• Is your iMac functioning well otherwise? For example, have you tried any of your SD videos to see if they also suffer the stuttering, etc? Youtube? Test playback of some of the Quicktime movie trailers at various resolutions from the Apple website and see how they fare on this iMac. If you have any previously rendered HD video try playing it back on that iMac and see if it plays smoothly
    • Did the 16GB of RAM come from Apple, or is some of it third party RAM?
    • What kind of working (scratch) disc are you using? Is it just a single drive or RAID setup?
    • How is the scratch disc attached to your iMac? Local (maybe via firewire or USB2 cable)? Network? If the latter, wired or wireless?
    • Are you attempting to edit & render at the same time? Are you running memory or CPU-intense programs at the same time you're trying to edit this HD?
    • When you render are you using a default "save as" option or are you customizing the output? If the latter what kinds of settings are you changing?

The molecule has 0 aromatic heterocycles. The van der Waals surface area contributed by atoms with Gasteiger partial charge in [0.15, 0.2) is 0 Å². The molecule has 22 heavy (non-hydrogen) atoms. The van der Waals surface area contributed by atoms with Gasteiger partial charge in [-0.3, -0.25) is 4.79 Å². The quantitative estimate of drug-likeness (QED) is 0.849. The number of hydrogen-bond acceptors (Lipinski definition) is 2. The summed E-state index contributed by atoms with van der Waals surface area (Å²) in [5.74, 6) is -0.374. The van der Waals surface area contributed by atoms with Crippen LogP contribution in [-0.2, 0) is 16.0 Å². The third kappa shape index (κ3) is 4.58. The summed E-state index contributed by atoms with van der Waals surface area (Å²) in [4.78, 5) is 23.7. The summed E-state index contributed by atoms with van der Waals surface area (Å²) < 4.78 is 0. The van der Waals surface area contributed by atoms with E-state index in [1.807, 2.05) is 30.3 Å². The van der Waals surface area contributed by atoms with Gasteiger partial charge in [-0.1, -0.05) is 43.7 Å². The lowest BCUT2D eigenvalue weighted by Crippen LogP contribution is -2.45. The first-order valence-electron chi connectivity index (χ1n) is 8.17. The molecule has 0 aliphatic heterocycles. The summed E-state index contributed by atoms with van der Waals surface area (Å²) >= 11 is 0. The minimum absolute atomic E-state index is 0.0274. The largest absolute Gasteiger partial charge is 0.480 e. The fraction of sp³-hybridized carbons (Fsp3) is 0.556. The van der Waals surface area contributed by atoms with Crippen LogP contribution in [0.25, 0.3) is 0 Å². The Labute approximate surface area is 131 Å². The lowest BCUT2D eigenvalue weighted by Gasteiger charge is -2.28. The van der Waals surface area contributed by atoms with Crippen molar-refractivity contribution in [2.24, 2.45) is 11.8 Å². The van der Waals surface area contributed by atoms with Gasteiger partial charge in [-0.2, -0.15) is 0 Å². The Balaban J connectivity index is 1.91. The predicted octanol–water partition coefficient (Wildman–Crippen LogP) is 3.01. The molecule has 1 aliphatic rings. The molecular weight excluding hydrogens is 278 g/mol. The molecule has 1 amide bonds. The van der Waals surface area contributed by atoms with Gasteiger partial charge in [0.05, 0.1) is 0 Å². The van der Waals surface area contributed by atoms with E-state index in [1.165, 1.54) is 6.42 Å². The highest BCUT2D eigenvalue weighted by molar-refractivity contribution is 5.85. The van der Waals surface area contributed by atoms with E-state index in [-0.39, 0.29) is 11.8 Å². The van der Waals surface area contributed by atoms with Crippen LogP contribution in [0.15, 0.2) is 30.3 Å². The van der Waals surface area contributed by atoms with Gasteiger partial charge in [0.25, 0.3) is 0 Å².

• For one of your stuttering renders, open it in Quicktime. In the Window menu, choose Show Movie Inspector. What do you see next to: Format, FPS, Playing FPS, Data Size, Data Rate, Normal Size and Current Size?
    • Do you play any graphics & animation-intense games? If so, fire up one and max out the display and animation settings. Did it play back pretty smoothly on that iMac (modern, intense games are likely to tax the CPU & graphics card more than just about any HD video editing you might be doing). If the game plays smoothly, you can rule out a lot of potential hardware issues.

    Answers to these kinds of questions will likely zoom right into the problem. Unless that iMac is behaving poorly in everything, the hardware should be plenty capable. If the iMac is performing poorly in ALL tasks, you might have a hardware problem, but that's a simple fix/swap at an Apple store (if that's the case).